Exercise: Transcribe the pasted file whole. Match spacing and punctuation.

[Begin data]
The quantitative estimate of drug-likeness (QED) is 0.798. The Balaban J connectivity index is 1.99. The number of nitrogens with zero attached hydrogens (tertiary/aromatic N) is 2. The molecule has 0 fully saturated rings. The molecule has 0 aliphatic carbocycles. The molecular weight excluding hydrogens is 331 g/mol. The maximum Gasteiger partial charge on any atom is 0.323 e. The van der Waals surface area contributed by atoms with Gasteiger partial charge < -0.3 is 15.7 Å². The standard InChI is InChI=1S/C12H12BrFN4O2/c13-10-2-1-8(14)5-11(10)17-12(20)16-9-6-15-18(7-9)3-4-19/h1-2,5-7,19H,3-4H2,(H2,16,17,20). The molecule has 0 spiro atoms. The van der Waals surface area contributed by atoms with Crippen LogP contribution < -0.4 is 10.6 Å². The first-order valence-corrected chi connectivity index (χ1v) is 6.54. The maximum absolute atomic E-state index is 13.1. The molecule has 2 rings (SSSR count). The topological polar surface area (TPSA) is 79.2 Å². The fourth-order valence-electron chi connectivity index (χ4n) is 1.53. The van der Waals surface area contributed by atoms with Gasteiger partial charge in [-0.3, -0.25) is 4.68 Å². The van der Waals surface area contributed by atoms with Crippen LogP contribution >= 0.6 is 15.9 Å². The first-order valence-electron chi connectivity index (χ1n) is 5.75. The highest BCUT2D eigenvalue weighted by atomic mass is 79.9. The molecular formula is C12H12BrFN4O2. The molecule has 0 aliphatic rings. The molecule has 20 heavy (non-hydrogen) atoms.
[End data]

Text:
The quantitative estimate of drug-likeness (QED) is 0.798. The Balaban J connectivity index is 1.99. The number of nitrogens with zero attached hydrogens (tertiary/aromatic N) is 2. The molecule has 0 fully saturated rings. The molecule has 0 aliphatic carbocycles. The molecular weight excluding hydrogens is 331 g/mol. The maximum Gasteiger partial charge on any atom is 0.323 e. The van der Waals surface area contributed by atoms with Gasteiger partial charge < -0.3 is 15.7 Å². The standard InChI is InChI=1S/C12H12BrFN4O2/c13-10-2-1-8(14)5-11(10)17-12(20)16-9-6-15-18(7-9)3-4-19/h1-2,5-7,19H,3-4H2,(H2,16,17,20). The molecule has 0 spiro atoms. The van der Waals surface area contributed by atoms with Crippen LogP contribution < -0.4 is 10.6 Å². The first-order valence-corrected chi connectivity index (χ1v) is 6.54. The maximum absolute atomic E-state index is 13.1. The molecule has 2 rings (SSSR count). The topological polar surface area (TPSA) is 79.2 Å². The fourth-order valence-electron chi connectivity index (χ4n) is 1.53. The van der Waals surface area contributed by atoms with Gasteiger partial charge in [-0.3, -0.25) is 4.68 Å². The van der Waals surface area contributed by atoms with Crippen LogP contribution >= 0.6 is 15.9 Å². The first-order valence-electron chi connectivity index (χ1n) is 5.75. The highest BCUT2D eigenvalue weighted by atomic mass is 79.9. The molecular formula is C12H12BrFN4O2. The molecule has 0 aliphatic rings. The molecule has 20 heavy (non-hydrogen) atoms.